Scaling Pyramid

Scaling an analytics platform can be complicated due to the many variables and factors that affect the performance of the “analytics stack”. These factors include hardware choices; networking; the host operating system; the client browser; the underlying data stack technologies; and the data footprint itself. Other key variables relate to activity volumes - which is a combination of concurrent user patterns; typical query sizes / complexity; and content design.

Owing to this complexity, there is no set formula that can be easily applied to every deployment scenario, beyond the technical steps needed to create a scaled-out instance. Instead, there are a variety of best practices and ideas on how to create scale and ways to measure what factors in the stack need attention. The good news is that Pyramid was designed to scale up and out to meet those needs. However, you will need to consider other aspects of your deployment in arriving at the right solution.

Scaling Guide

This detailed guide is designed to help you come to the right decisions.

Scaling FAQ

How is the platform scaling and parallelizing a single task (as opposed to running multiple tasks in parallel)?

Interactive query operation parallelization is performed by sharding a single query into its sub parts and running them in parallel. The PQL engine stitches the responses back together for a final response to the client. The engine is designed to handle multiple concurrent queries. In a multi-node cluster, each query will be sent to different RTE engines. But a single RTE will handle all the aspects for a given query.

Task operations are spread across all TE engines in the cluster. So a given execution may contain multiple tasks, that may each be handled by different servers. Each TE engine handles one single task job.

  • For ETL, the data ingestion and processing is done at the row level, in parallel. So multiple rows will be read in parallel and processed individually. This extends to parallel reading of source tables and streaming the cleansed data in parallel to the destination.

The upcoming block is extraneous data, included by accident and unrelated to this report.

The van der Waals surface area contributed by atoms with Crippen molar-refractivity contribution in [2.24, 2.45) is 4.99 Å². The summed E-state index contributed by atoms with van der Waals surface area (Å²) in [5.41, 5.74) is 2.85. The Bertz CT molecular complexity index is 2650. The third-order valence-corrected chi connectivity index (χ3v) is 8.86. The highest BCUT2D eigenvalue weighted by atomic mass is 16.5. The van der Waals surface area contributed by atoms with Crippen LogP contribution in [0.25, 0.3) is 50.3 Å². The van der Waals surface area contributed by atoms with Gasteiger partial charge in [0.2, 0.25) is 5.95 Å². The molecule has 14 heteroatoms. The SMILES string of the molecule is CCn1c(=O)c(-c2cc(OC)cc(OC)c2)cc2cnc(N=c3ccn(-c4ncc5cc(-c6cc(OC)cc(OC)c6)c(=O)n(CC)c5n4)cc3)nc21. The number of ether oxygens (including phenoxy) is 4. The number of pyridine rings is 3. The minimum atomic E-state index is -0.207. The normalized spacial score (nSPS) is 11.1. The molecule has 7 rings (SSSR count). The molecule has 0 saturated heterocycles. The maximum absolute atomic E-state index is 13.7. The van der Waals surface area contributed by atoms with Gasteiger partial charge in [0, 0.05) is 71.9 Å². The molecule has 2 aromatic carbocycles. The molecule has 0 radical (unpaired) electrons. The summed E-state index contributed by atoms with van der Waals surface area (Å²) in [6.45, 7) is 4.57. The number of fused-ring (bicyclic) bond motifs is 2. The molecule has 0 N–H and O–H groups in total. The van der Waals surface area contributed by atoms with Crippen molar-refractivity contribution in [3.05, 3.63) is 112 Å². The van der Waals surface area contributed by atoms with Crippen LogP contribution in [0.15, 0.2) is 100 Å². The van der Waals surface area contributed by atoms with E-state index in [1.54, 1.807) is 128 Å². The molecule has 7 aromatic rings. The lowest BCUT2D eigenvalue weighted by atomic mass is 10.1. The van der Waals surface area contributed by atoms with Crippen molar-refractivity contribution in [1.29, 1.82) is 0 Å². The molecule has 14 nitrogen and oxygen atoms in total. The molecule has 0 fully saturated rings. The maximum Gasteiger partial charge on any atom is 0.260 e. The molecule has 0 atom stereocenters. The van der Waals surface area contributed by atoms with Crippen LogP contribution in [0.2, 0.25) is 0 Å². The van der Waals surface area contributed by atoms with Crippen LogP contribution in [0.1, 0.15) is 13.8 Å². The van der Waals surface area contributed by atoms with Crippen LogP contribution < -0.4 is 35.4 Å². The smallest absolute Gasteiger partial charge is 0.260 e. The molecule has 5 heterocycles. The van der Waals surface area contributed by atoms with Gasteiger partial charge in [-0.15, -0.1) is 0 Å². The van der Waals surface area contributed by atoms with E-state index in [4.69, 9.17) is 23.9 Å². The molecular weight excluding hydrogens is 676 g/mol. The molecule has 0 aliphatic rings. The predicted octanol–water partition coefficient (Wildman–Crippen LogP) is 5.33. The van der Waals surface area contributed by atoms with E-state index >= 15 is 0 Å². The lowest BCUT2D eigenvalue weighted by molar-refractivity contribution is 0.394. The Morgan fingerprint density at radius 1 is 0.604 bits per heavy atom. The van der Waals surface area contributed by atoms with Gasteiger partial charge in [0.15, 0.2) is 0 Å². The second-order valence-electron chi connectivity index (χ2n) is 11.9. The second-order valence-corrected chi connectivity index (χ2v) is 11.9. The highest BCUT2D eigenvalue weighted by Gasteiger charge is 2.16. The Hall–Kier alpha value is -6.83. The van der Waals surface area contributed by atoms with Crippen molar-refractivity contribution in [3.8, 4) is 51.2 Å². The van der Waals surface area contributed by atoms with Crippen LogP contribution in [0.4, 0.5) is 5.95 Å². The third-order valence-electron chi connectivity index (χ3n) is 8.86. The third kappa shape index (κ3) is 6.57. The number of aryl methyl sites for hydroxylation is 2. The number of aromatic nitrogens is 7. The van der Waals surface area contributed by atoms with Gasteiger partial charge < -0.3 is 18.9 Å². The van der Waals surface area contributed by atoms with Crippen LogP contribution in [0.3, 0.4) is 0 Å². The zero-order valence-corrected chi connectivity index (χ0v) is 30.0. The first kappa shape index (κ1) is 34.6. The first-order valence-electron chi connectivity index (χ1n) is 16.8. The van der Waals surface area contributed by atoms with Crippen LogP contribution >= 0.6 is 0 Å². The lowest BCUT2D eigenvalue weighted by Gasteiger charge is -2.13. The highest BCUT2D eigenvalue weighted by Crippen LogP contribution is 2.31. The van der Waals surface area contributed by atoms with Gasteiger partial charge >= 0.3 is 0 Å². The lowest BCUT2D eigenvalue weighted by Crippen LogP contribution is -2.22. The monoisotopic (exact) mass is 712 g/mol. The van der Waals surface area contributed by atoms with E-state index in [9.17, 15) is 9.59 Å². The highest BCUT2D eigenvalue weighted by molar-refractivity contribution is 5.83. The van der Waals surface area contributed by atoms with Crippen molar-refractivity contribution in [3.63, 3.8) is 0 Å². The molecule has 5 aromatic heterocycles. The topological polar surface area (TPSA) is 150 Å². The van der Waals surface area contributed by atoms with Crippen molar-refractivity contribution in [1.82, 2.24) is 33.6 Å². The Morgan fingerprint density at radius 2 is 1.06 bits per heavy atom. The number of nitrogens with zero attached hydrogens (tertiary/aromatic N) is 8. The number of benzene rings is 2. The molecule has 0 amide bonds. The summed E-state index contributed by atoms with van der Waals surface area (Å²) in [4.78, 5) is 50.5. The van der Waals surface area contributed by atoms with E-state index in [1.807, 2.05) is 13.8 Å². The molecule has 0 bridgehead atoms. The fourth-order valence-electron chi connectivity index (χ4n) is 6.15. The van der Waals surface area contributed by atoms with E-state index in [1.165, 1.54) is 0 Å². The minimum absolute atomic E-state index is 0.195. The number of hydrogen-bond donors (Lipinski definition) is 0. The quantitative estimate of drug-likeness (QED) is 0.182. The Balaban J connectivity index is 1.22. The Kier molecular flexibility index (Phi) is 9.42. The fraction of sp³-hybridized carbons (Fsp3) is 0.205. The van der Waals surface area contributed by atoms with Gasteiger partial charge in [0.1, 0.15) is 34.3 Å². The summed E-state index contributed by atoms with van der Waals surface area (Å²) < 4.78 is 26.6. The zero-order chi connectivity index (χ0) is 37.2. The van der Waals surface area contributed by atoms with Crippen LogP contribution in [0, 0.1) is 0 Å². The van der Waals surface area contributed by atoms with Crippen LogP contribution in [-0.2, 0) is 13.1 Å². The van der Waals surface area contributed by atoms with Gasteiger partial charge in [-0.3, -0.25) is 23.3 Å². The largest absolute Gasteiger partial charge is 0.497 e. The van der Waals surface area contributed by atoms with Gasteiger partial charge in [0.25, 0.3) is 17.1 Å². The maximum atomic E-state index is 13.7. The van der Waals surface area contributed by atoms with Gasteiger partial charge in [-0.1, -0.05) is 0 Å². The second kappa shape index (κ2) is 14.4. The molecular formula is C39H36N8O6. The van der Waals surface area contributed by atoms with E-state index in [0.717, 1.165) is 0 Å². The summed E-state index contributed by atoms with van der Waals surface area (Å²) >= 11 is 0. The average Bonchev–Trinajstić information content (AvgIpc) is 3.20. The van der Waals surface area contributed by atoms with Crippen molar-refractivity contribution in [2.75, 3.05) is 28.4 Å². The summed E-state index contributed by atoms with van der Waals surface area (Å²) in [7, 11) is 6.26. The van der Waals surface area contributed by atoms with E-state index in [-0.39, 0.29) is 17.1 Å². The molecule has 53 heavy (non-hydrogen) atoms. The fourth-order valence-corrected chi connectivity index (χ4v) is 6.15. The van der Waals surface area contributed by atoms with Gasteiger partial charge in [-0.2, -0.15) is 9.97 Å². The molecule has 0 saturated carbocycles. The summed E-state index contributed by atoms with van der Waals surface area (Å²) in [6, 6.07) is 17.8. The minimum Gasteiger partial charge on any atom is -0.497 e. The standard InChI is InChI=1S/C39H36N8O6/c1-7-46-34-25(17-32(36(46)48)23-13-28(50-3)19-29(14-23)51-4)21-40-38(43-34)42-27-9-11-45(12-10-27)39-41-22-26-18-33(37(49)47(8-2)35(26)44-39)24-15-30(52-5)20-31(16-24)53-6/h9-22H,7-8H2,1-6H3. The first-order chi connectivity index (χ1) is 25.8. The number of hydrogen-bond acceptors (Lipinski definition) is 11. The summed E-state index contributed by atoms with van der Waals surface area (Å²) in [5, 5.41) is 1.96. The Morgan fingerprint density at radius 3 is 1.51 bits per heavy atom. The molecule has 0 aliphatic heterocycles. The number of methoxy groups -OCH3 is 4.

• For publications, parallelization is performed by dividing each execution job into multiple sub-tasks and running them in parallel

Is this scaling dynamic or manual? In case of multiple concurrent tasks, how is the allocation performed?

Admins can control two main settings to influence the scaling – which is handled automatically.

  • For batch engine tasks, admins can control the limits of concurrency with peak/off peak parallelization settings to ensure real-time resources are not overwhelmed during normal business hours.
  • Load balancing across the system can be set to round robin or performance based. For performance based LB, the system dynamically allocates jobs based on the available resources (CPU, memory) of the machine running the task

Can a task be prioritized (assigned more resources dynamically) once submitted?

Task prioritization is handled internally based on a well-honed decision algorithm. This cannot be adjusted. Priority is given to real-time querying, followed by user-initiated printing and ETL previews, followed by scheduled events like publications, ETL and alerts. Priority between batch and real-time events is mostly solved by splitting the RTE services and TE services to separate servers. Its also possible to split TE services for data ETL processing from publication/print processing for added control of resources.